Asher Chanan-Khan, MD
Adding ibrutinib (Imbruvica) to standard bendamustine and rituximab (BR) reduced the risk of disease progression by 80% compared with BR plus placebo in patients with pretreated chronic lymphocytic leukemia (CLL) or small lymphocytic lymphoma (SLL), according to results from the phase III HELIOS study.
The significant progression-free survival (PFS) benefit was determined during an interim analysis in March 2015, at which point the study was unblinded and patients receiving placebo were allowed to cross over to the ibrutinib arm.
“This becomes one of the most important changing points in the history of CLL, where the treatment of CLL patients will no longer be BR, but BR with ibrutinib,” lead study author Asher Chanan-Khan, MD, a professor of Medicine at Mayo Clinic, said when presenting the HELIOS data during a press briefing at the 2015 ASCO Annual Meeting.
The double-blind phase III HELIOS trial randomized 578 previously treated patients with measurable relapsed/refractory CLL/SLL to BR for a maximum of six cycles plus either placebo (n = 289) or 420 mg/day of ibrutinib (n = 289). The full six cycles of BR were completed by 83% and 78% of patients in the ibrutinib and placebo arms, respectively.
The median patient age was 64 years and patients had received an average of two prior therapies. Patients with 17p deletions (>20% of cells) were not included in the study.
The study was powered to detect a hazard ratio of 0.70 with a P
value of .025 for significance. PFS was the primary outcome measure, with secondary endpoints focused on overall survival (OS) and objective response rate (ORR).
The interim analysis was conducted following 50% of events. At the time of the review, 31% (n = 90) of patients had progressed on placebo and crossed over to the ibrutinib arm, as allowed by the study design.
At a median follow-up of 17.2 months, PFS with ibrutinib was not yet reached, as compared with 13.3 months for patients receiving BR alone (HR = 0.203; 95% CI, 0.150-0.276; P
<.0001). The PFS benefit held up across subgroups of high-risk patients.
Commenting on the PFS data, Chanan-Khan said, “You cannot get a better hazard ratio than this. It brings a lot of joy to see such an impactful therapy altering the course of the disease so early…The [PFS] curves started to differentiate 4 months into analysis and that is a great testament of how soon the impact of this regimen was.”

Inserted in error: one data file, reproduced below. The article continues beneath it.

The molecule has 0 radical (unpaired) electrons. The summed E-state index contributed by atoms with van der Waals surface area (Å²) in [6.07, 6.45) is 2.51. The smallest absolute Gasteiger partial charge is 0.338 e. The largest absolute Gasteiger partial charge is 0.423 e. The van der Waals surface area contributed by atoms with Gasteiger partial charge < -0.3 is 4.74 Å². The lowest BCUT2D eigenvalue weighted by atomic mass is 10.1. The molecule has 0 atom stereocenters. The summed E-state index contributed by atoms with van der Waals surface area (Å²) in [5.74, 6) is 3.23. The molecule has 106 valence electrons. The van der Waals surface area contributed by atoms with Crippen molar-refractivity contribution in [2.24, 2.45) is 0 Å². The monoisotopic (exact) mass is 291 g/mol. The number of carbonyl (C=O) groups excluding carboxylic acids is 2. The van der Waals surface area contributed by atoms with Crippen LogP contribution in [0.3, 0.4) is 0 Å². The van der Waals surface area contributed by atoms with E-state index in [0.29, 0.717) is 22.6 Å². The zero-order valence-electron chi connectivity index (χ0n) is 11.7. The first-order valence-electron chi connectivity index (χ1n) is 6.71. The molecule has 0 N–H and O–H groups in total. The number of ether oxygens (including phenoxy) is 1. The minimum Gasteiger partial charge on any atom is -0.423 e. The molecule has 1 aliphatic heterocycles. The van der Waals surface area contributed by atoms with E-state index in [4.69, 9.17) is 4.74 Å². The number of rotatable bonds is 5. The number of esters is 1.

ORR was 82.7% in the ibrutinib arm versus 67.8% in the control group (P
<.0001). Complete response (CR) rates (including CR with incomplete blood count recovery) were 10.4% versus 2.8% with ibrutinib versus placebo, respectively.
The OS analysis showed a nonsignificant 37% reduction in the risk of death (P
= .0598). Chanan-Khan said the crossover to the ibrutinib arm that was allowed when the trial was unblinded confounded the OS data.
The toxicity profile was similar between the two study arms, and the adverse events (AEs) in the triplet arm were consistent with previously reported safety outcomes for ibrutinib and BR. “The side effect profile was very tolerable and expected for each of the individual drugs that was in this regimen,” said Chanan-Khan.
The most frequently reported all-grade AEs in the ibrutinib versus the placebo arm were neutropenia (58.2% vs 54.7%), nausea (36.9% vs 35.2%), diarrhea (35.5% vs 23.7%), thrombocytopenia (30.7% vs. 24.4%), pyrexia (24.7% vs. 22%), anemia (22.6% vs 28.9%), and fatigue (21.6% vs 22.6%). Neutropenia (53.7% vs 50.5%) and thrombocytopenia (15.0% in each arm) were the most commonly reported grade 3/4 AEs.
Rates of grade 1/2 bleeding were higher in the triplet versus the BR-alone arm, including hematoma (8% vs 1%), contusion (7.7% vs 3.1%), epistaxis (5.9% vs 3.1%), ecchymosis (3.1% vs 0.7%), and petechiae (2.8% vs 0.3%).
Grade ≥3 hemorrhage occurred in 3.8% of patients receiving the triplet, compared with 1.7% for those receiving BR alone. Grade 3/4 major hemorrhage and atrial fibrillation rates were 2.1% versus 1.7% and 2.8% versus 0.7% in the ibrutinib versus placebo arms, respectively. AEs led to treatment discontinuation in 14.2% and 11.8% of patients in the triplet and control arms, respectively.
Ibrutinib is an irreversible small-molecule inhibitor of BTK and works by blocking B-cell activation and signaling, preventing the growth of malignant B cells that overexpress BTK.
The FDA initially approved Ibrutinib in November 2013 for patients with MCL following at least one prior therapy. In February 2014, the FDA approved ibrutinib for patients with previously treated CLL, which was then followed by a full FDA approval and a new indication for high-risk patients with 17p deletions in July 2014.